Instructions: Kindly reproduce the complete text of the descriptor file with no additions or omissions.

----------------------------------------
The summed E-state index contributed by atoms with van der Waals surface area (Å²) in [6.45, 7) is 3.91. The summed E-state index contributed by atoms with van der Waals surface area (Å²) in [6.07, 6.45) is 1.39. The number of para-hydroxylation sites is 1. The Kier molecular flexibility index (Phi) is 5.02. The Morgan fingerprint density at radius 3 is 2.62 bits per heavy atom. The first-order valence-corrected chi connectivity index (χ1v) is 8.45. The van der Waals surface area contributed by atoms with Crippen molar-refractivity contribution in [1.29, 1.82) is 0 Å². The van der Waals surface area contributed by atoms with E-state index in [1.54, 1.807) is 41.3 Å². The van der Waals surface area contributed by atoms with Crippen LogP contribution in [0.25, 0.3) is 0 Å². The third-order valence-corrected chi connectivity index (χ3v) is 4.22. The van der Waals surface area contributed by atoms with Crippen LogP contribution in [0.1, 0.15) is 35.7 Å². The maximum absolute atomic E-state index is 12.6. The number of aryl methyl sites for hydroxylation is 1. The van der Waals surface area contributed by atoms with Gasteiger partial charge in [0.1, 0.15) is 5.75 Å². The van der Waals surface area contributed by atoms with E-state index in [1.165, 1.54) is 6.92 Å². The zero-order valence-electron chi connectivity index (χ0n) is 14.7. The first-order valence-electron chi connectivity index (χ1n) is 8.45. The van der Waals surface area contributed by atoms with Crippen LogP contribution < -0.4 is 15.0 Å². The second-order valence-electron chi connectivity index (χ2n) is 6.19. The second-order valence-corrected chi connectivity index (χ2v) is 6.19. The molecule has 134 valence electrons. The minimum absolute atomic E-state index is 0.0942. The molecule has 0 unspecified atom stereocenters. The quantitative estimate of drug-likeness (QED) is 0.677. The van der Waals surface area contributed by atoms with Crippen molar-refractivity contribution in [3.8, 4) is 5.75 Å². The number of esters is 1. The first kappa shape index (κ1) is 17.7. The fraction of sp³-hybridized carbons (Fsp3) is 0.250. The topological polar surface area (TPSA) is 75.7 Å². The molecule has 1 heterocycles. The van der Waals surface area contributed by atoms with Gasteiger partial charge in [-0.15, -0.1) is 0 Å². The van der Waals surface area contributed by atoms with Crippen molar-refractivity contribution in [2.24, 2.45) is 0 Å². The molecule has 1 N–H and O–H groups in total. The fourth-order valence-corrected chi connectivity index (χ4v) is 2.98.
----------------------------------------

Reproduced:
The summed E-state index contributed by atoms with van der Waals surface area (Å²) in [6.45, 7) is 3.91. The summed E-state index contributed by atoms with van der Waals surface area (Å²) in [6.07, 6.45) is 1.39. The number of para-hydroxylation sites is 1. The Kier molecular flexibility index (Phi) is 5.02. The Morgan fingerprint density at radius 3 is 2.62 bits per heavy atom. The first-order valence-corrected chi connectivity index (χ1v) is 8.45. The van der Waals surface area contributed by atoms with Crippen molar-refractivity contribution in [1.29, 1.82) is 0 Å². The van der Waals surface area contributed by atoms with E-state index in [1.54, 1.807) is 41.3 Å². The van der Waals surface area contributed by atoms with Crippen LogP contribution in [0.25, 0.3) is 0 Å². The third-order valence-corrected chi connectivity index (χ3v) is 4.22. The van der Waals surface area contributed by atoms with Crippen LogP contribution in [0.1, 0.15) is 35.7 Å². The maximum absolute atomic E-state index is 12.6. The number of aryl methyl sites for hydroxylation is 1. The van der Waals surface area contributed by atoms with Gasteiger partial charge in [0.1, 0.15) is 5.75 Å². The van der Waals surface area contributed by atoms with E-state index in [1.165, 1.54) is 6.92 Å². The zero-order valence-electron chi connectivity index (χ0n) is 14.7. The first-order valence-electron chi connectivity index (χ1n) is 8.45. The van der Waals surface area contributed by atoms with Crippen LogP contribution < -0.4 is 15.0 Å². The second-order valence-electron chi connectivity index (χ2n) is 6.19. The second-order valence-corrected chi connectivity index (χ2v) is 6.19. The molecule has 134 valence electrons. The minimum absolute atomic E-state index is 0.0942. The molecule has 0 unspecified atom stereocenters. The quantitative estimate of drug-likeness (QED) is 0.677. The van der Waals surface area contributed by atoms with Crippen molar-refractivity contribution in [3.8, 4) is 5.75 Å². The number of esters is 1. The first kappa shape index (κ1) is 17.7. The fraction of sp³-hybridized carbons (Fsp3) is 0.250. The topological polar surface area (TPSA) is 75.7 Å². The molecule has 1 heterocycles. The van der Waals surface area contributed by atoms with Gasteiger partial charge in [-0.15, -0.1) is 0 Å². The van der Waals surface area contributed by atoms with Crippen molar-refractivity contribution in [2.24, 2.45) is 0 Å². The molecule has 1 N–H and O–H groups in total. The fourth-order valence-corrected chi connectivity index (χ4v) is 2.98.